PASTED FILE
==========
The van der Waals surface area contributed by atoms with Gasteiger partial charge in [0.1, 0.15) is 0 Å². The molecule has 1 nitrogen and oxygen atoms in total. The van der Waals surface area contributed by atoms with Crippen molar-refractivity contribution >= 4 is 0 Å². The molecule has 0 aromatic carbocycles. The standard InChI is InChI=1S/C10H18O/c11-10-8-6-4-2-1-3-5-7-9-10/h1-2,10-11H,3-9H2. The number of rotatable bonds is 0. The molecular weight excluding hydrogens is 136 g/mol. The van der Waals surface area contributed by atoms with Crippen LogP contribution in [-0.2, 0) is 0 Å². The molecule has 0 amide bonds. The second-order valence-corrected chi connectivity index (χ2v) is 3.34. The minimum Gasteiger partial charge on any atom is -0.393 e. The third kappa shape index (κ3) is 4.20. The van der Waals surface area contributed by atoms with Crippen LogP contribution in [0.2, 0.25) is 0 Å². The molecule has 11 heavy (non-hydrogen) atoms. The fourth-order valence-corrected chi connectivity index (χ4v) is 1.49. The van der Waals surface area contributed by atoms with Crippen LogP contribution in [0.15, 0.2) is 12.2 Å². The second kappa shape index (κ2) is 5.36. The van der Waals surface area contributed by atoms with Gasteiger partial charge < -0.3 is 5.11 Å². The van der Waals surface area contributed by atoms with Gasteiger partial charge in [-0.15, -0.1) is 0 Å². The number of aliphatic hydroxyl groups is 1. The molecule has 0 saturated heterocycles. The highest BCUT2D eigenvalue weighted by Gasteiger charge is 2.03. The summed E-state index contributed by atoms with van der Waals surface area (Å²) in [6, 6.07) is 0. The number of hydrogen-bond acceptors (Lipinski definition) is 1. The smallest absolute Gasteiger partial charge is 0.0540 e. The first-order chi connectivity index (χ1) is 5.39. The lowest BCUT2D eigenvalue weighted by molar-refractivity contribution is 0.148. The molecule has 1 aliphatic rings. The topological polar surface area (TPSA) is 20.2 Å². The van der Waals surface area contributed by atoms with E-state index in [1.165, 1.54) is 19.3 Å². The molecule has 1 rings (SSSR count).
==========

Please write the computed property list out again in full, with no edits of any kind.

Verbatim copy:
The van der Waals surface area contributed by atoms with Gasteiger partial charge in [0.1, 0.15) is 0 Å². The molecule has 1 nitrogen and oxygen atoms in total. The van der Waals surface area contributed by atoms with Crippen molar-refractivity contribution >= 4 is 0 Å². The molecule has 0 aromatic carbocycles. The standard InChI is InChI=1S/C10H18O/c11-10-8-6-4-2-1-3-5-7-9-10/h1-2,10-11H,3-9H2. The number of rotatable bonds is 0. The molecular weight excluding hydrogens is 136 g/mol. The van der Waals surface area contributed by atoms with Crippen LogP contribution in [-0.2, 0) is 0 Å². The molecule has 0 amide bonds. The second-order valence-corrected chi connectivity index (χ2v) is 3.34. The minimum Gasteiger partial charge on any atom is -0.393 e. The third kappa shape index (κ3) is 4.20. The van der Waals surface area contributed by atoms with Crippen LogP contribution in [0.2, 0.25) is 0 Å². The molecule has 11 heavy (non-hydrogen) atoms. The fourth-order valence-corrected chi connectivity index (χ4v) is 1.49. The van der Waals surface area contributed by atoms with Crippen LogP contribution in [0.15, 0.2) is 12.2 Å². The second kappa shape index (κ2) is 5.36. The van der Waals surface area contributed by atoms with Gasteiger partial charge < -0.3 is 5.11 Å². The van der Waals surface area contributed by atoms with Gasteiger partial charge in [-0.15, -0.1) is 0 Å². The number of aliphatic hydroxyl groups is 1. The molecule has 0 saturated heterocycles. The highest BCUT2D eigenvalue weighted by Gasteiger charge is 2.03. The summed E-state index contributed by atoms with van der Waals surface area (Å²) in [6, 6.07) is 0. The number of hydrogen-bond acceptors (Lipinski definition) is 1. The smallest absolute Gasteiger partial charge is 0.0540 e. The first-order chi connectivity index (χ1) is 5.39. The lowest BCUT2D eigenvalue weighted by molar-refractivity contribution is 0.148. The molecule has 1 aliphatic rings. The topological polar surface area (TPSA) is 20.2 Å². The van der Waals surface area contributed by atoms with E-state index in [1.165, 1.54) is 19.3 Å². The molecule has 1 rings (SSSR count).